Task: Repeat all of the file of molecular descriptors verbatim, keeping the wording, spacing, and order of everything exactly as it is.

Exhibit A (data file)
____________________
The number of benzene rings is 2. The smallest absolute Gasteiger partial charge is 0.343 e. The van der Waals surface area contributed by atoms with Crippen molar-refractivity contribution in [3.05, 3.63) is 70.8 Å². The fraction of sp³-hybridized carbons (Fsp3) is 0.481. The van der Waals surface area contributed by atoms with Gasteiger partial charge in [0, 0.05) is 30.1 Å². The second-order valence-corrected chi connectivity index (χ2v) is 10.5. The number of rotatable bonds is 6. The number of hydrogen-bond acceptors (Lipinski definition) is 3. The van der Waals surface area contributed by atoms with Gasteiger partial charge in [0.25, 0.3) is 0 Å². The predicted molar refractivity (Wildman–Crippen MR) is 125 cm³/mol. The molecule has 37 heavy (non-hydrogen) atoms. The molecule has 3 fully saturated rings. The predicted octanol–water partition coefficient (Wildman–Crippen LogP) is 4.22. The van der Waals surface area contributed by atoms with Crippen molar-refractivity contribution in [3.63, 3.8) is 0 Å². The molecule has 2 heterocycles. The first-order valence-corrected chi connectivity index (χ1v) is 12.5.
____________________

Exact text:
The number of benzene rings is 2. The smallest absolute Gasteiger partial charge is 0.343 e. The van der Waals surface area contributed by atoms with Crippen molar-refractivity contribution in [3.05, 3.63) is 70.8 Å². The fraction of sp³-hybridized carbons (Fsp3) is 0.481. The van der Waals surface area contributed by atoms with Gasteiger partial charge in [0, 0.05) is 30.1 Å². The second-order valence-corrected chi connectivity index (χ2v) is 10.5. The number of rotatable bonds is 6. The number of hydrogen-bond acceptors (Lipinski definition) is 3. The van der Waals surface area contributed by atoms with Gasteiger partial charge in [0.25, 0.3) is 0 Å². The predicted molar refractivity (Wildman–Crippen MR) is 125 cm³/mol. The molecule has 37 heavy (non-hydrogen) atoms. The molecule has 3 fully saturated rings. The predicted octanol–water partition coefficient (Wildman–Crippen LogP) is 4.22. The van der Waals surface area contributed by atoms with Crippen molar-refractivity contribution in [3.63, 3.8) is 0 Å². The molecule has 2 heterocycles. The first-order valence-corrected chi connectivity index (χ1v) is 12.5.